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ينطوي التداول في الأسواق المالية على مخاطر كبيرة من الخسارة قد تتجاوز الودائع وقد لا تكون مناسبةً لجميع المستثمرين.
قبل التداول‎، يُرجى التأكد من من الاستيعاب الكامل للمخاطر المرافقة للتداول
ينطوي التداول في الأسواق المالية على مخاطر كبيرة من الخسارة قد تتجاوز الودائع وقد لا تكون مناسبةً لجميع المستثمرين.
قبل التداول‎، يُرجى التأكد من من الاستيعاب الكامل للمخاطر المرافقة للتداول

Wednesday, February 27, 2019

Khaleej Times – India, Pakistan markets struck by escalating conflict

Khaleej Times – India, Pakistan markets struck...

The equities and currencies of India and Pakistan plunged on Tuesday after New Delhi said its aircraft attacked a suspected militant camp in Pakistan during the wee hours of the morning.

Analysts and industry executive believe that equities and currencies of the two neighbouring countries will remain under pressure due to prevalent tension on the border and that markets will go down further. But some suggest that it is a short-term escalation and unlikely to impact markets in the long run.

The Bombay Stock Exchange fell 240 points or 0.66 per cent to 35,973 points on Tuesday. It had fallen to as low as 35, 734 in the morning due to political tension between the two countries. Similarly, the rupee had also fallen from 19.27 on Monday to 19.41 after news came out that Indian jets crossed the so-called Line of Control and struck terrorist camps in Pakistan.

The Indian rupee has lost 9.8 per cent in the last year as it was trading at 17.63 on February 27, 2018, compared to 19.36 on Tuesday afternoon.

Similarly, across the border, Pakistani equity markets also fell 2 per cent or 785 points to close at 38,821 points. It had fallen to as low as 38,726 in earlier trade. The Pakistani rupee fell from 37.5 to 38 but it recovered later to 37.65 on Tuesday evening.

The rupee has lost 25.1 per cent in the past year, becoming one the worst-performing currencies in the world. It was trading at around 30 against the UAE dirham on February 27, 2018.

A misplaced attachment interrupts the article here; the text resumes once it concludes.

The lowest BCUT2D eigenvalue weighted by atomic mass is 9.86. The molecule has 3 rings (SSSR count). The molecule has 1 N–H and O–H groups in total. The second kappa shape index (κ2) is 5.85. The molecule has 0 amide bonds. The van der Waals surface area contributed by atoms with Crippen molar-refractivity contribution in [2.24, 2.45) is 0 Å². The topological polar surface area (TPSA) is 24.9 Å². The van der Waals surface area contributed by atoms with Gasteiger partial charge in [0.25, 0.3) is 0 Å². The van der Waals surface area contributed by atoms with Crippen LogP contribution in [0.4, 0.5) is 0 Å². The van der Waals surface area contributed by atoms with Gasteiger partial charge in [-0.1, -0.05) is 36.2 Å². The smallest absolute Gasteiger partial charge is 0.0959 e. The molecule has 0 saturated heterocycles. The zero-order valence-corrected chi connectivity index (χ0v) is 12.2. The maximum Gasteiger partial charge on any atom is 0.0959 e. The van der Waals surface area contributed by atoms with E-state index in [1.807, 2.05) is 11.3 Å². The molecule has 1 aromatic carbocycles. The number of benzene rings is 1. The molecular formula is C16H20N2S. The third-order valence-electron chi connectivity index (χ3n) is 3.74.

Rajiv Raipancholia, CEO of Orient Exchange, said if the tension continues to increase then both rupees will depreciate further as foreign investors will reduce their exposure to these economies.

“At the same time, it will force both countries to increase their budget for defence expenditure, indirectly affecting both current account deficits and balance of payments. The immediate impact will results in Indian rupee depreciating to 20 against the dirham and the Pak rupee hitting a low of 39.”

Due to the general elections due in two months in India, Raipancholia predicted that there is a possibility that the rupee can depreciate even further if there is no strong government with a clear majority. “At this very moment, until the tensions are not reduced between both countries, the currencies will continue to depreciate,” he added.

Vijay Valecha, chief market analyst at Century Financial, said considering the political and military tensions, movements in both currencies were minimal. “Going forward, the situation is likely to aggravate since Indian elections are in April/May and with the nearing elections political leaders will be forced to maintain a harsh rhetoric… if the tensions continue it can be a serious economic disruption for both the countries. Even a US-China trade deal or dovish Fed policy might not be able to prop up their currencies,” he said.

Valecha expects the dirham to move up by 4 per cent to 20.14 against the Indian rupee and can rally 6 per cent to 39.80 versus the Pakistani rupee in the coming two months.

Krishnan Ramachandran, CEO of Barjeel Geojit Financial Services, believes that the equity and currency markets are not going to be negatively impacted on account of the ongoing tensions. “The aggressive posturing by India is only directed towards the disruptive forces operating in these territories against India. There may be a few days of uncertainty in the markets, [but] we believe normalcy will soon return.”

Nimish Makvana, senior partner for Crowe Mak, said the small decline in stock markets and depreciation in currencies seems like a knee-jerk reaction. “Looking at the past conflicts, in case of further conflicts, investors should opt for a wait and watch policy,” Makvana advised investors.

Source: Khaleej Times.